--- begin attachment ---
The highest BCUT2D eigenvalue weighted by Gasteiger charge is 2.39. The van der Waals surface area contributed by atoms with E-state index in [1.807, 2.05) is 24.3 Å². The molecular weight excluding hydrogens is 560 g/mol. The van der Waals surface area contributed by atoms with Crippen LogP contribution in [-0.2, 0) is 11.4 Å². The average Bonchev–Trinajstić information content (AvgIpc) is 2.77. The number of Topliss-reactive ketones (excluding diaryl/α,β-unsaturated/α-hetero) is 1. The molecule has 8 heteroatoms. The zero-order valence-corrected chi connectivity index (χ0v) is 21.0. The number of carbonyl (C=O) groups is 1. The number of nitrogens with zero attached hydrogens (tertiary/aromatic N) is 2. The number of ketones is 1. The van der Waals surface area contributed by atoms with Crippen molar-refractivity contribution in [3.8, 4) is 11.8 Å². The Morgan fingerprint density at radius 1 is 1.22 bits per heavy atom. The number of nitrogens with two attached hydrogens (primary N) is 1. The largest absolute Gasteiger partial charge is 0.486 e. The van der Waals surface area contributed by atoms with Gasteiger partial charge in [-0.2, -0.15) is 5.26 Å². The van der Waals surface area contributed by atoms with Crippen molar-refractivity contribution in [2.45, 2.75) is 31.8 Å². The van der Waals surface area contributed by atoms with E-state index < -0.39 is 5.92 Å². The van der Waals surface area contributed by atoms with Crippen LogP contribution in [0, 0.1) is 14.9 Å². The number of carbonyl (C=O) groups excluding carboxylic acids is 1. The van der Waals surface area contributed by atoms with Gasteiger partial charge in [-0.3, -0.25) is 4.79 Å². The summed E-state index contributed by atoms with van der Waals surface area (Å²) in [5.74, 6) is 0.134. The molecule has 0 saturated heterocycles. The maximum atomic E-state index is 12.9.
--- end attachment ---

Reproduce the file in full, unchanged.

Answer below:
The highest BCUT2D eigenvalue weighted by Gasteiger charge is 2.39. The van der Waals surface area contributed by atoms with E-state index in [1.807, 2.05) is 24.3 Å². The molecular weight excluding hydrogens is 560 g/mol. The van der Waals surface area contributed by atoms with Crippen LogP contribution in [-0.2, 0) is 11.4 Å². The average Bonchev–Trinajstić information content (AvgIpc) is 2.77. The number of Topliss-reactive ketones (excluding diaryl/α,β-unsaturated/α-hetero) is 1. The molecule has 8 heteroatoms. The zero-order valence-corrected chi connectivity index (χ0v) is 21.0. The number of carbonyl (C=O) groups is 1. The number of nitrogens with zero attached hydrogens (tertiary/aromatic N) is 2. The number of ketones is 1. The van der Waals surface area contributed by atoms with Crippen molar-refractivity contribution in [3.8, 4) is 11.8 Å². The Morgan fingerprint density at radius 1 is 1.22 bits per heavy atom. The number of nitrogens with two attached hydrogens (primary N) is 1. The largest absolute Gasteiger partial charge is 0.486 e. The van der Waals surface area contributed by atoms with Gasteiger partial charge in [-0.2, -0.15) is 5.26 Å². The van der Waals surface area contributed by atoms with Crippen molar-refractivity contribution in [2.45, 2.75) is 31.8 Å². The van der Waals surface area contributed by atoms with E-state index < -0.39 is 5.92 Å². The van der Waals surface area contributed by atoms with Crippen LogP contribution in [0, 0.1) is 14.9 Å². The number of carbonyl (C=O) groups excluding carboxylic acids is 1. The van der Waals surface area contributed by atoms with Gasteiger partial charge in [-0.3, -0.25) is 4.79 Å². The summed E-state index contributed by atoms with van der Waals surface area (Å²) in [5.74, 6) is 0.134. The molecule has 0 saturated heterocycles. The maximum atomic E-state index is 12.9.